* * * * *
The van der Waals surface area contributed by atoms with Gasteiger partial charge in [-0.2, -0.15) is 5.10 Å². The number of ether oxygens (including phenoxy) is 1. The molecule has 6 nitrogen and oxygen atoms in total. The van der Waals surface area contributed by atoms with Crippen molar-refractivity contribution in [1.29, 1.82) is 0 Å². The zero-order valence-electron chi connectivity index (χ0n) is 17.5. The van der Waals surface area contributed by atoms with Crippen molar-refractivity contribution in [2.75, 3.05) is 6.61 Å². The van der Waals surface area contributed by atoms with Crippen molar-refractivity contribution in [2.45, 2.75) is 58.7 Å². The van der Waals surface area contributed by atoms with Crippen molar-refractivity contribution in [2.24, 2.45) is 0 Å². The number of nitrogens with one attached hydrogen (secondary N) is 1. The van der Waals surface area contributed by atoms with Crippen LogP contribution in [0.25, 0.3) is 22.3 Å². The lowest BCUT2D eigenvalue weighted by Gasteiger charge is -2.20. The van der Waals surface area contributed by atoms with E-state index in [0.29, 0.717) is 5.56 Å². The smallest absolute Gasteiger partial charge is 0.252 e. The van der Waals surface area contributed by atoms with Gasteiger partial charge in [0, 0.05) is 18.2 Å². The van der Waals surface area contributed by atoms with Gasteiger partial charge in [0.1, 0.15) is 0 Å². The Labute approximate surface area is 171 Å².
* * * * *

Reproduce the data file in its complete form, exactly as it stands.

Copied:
The van der Waals surface area contributed by atoms with Gasteiger partial charge in [-0.2, -0.15) is 5.10 Å². The number of ether oxygens (including phenoxy) is 1. The molecule has 6 nitrogen and oxygen atoms in total. The van der Waals surface area contributed by atoms with Crippen molar-refractivity contribution in [1.29, 1.82) is 0 Å². The zero-order valence-electron chi connectivity index (χ0n) is 17.5. The van der Waals surface area contributed by atoms with Crippen molar-refractivity contribution in [2.75, 3.05) is 6.61 Å². The van der Waals surface area contributed by atoms with Crippen molar-refractivity contribution in [2.45, 2.75) is 58.7 Å². The van der Waals surface area contributed by atoms with Crippen molar-refractivity contribution in [2.24, 2.45) is 0 Å². The number of nitrogens with one attached hydrogen (secondary N) is 1. The van der Waals surface area contributed by atoms with Crippen LogP contribution in [0.25, 0.3) is 22.3 Å². The lowest BCUT2D eigenvalue weighted by Gasteiger charge is -2.20. The van der Waals surface area contributed by atoms with E-state index in [0.29, 0.717) is 5.56 Å². The smallest absolute Gasteiger partial charge is 0.252 e. The van der Waals surface area contributed by atoms with Gasteiger partial charge in [0, 0.05) is 18.2 Å². The van der Waals surface area contributed by atoms with Gasteiger partial charge in [0.1, 0.15) is 0 Å². The Labute approximate surface area is 171 Å².